It's been two years since Théo Hayez vanished in Byron Bay. Key questions still remain.

Late on Monday afternoon, dozens of people gathered on the shore at The Pass in Byron Bay in a vigil to Belgian man, Théo Hayez, who vanished from the region two years ago. 

Some lay flowers, some stood in a circle around a giant mandala carved into the sand for the occasion by a local artist. The intricate, abstract motif is a symbol used in various spiritual traditions as an instrument of meditation.

For those gathered, the vigil offered a moment to reflect on Théo's story, his heartbroken loved ones overseas, and the ongoing search for answers.

In a Facebook post from Belgium, Théo's father, Laurent Hayez, expressed his admiration for the community that had rallied around his family from afar.

"Once again, the support and compassion remain so strong," he wrote, sharing the above footage of the mandala.

"Today, two years after [Théo's disappearance], a heartfelt demonstration of love on the Byron beach. Lots of love to you beautiful souls."

The night Théo Hayez vanished.

Théo Hayez packed a lot into his post-school trip to Australia.

Since arriving in November 2018, the 18-year-old stayed with his godfather in Victoria's Otways, worked at the Australian Open with his cousin, travelled to Tasmania, road-tripped from Alice Springs to Darwin and Kakadu, and sailed and surfed his way down the Queensland coast.

Byron Bay, on NSW's far north coast, is the last known stop on his adventure.

On May 29, 2019, Théo checked into the Wake Up! Hostel at Belongil Beach, just outside the bustle of the popular holiday town's centre.

Two days later, at around 11pm, he was seen leaving the Cheeky Monkeys bar in downtown Johnson Street, wearing a black hoodie, beige pants, black shoes and a grey baseball cap. According to police, staff at the venue had asked him to leave because "he was approaching intoxication".

Mobile phone records suggest that Théo then looked up his hostel on Google Maps. But instead of heading northwest, he wandered east through suburban streets and along dark bushland tracks towards Cape Byron.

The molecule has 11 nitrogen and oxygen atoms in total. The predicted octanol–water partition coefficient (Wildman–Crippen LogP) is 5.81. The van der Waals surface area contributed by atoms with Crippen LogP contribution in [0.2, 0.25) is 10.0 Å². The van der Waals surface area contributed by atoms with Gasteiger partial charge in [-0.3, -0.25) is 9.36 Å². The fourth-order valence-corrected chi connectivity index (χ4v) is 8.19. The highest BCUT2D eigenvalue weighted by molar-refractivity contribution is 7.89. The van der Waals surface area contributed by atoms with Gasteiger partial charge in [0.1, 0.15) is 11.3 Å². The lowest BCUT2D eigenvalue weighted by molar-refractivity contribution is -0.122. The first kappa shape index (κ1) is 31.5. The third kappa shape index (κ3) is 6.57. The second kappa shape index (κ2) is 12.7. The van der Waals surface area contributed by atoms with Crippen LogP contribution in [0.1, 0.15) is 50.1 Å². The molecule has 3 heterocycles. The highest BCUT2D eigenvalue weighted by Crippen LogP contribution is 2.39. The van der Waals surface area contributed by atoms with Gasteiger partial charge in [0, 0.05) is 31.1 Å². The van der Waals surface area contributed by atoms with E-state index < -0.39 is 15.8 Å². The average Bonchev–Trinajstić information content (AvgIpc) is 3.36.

Google Timeline tracking ended there, near Cosy Corner at the northern end of Tallow Beach, shortly after midnight, and the last signal from his phone was recorded in the same area at 1.42 pm the following day.

Then, nothing.

Click on the locations in the interactive map below to see Théo's last known movements.


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The search.

It was Théo's family who raised the alarm. 

His mother, concerned she had not made contact with her son in close to a week, contacted Theo's Victorian-based godparents. The pair discovered he had not taken his scheduled bus to Sydney on June 3. The hostel confirmed he had failed to check out as planned and that his belongings, including his passport, remained there.

Théo was reported missing on June 6, sparking a large-scale search involving police, State Emergency Service volunteers, lifesavers, the Westpac Rescue Helicopter Service, dogs, drones and members of the public. 

Théo's parents also flew to Australia to join the search, and they remained for several weeks.

Police scoured bushland near Cape Byron in search of the missing teen. Image: AAP. 

On June 7, volunteer searchers discovered a grey Puma cap, similar to one the teenager was wearing the night he disappeared, in bushland near Tallow Beach – a location that matched one of the final locations recorded on his phone's GPS.

Few other details about evidence have been made public. 

The Lighthouse, an investigative podcast produced by The Australian in late 2019, reported that Hayez family received several ransom demands in the weeks after Théo's disappearance. Although, it's believed the demands were not genuine.


What happened to Théo Hayez?

There is no official answer, though the Hayez family told media that NSW Police presented them with the theory that Théo was involved in a fatal accident. 

"The likely scenario presented to us by the police is that Théo, after leaving the bar, went along to try to get back to the Wake Up! hostel but got lost and ended up at Cosy Corner," Théo's godfather, Jean-Philippe Pector, told ABC in 2019.

"There, he climbed towards the lighthouse and fell from the cliffs into the ocean.

"We believe that scenario is not likely, especially the fact that Theo would have been alone, without meeting anyone."

The family previously speculated that Théo encountered other people after leaving Cheeky Monkeys that night, and that he met with foul play.

Police officially closed their investigation in September 2019, and the case was referred to the NSW Coroner.

An inquest is due to take place from November 29, hopefully bringing Théo Hayez loved ones a step closer to answers.

If you have any information regarding Théo Hayez's disappearance, please contact CrimeStoppers on 1800 333 000. All reports can be made anonymously.

Feature image: Facebook/@Looking.for.Theo

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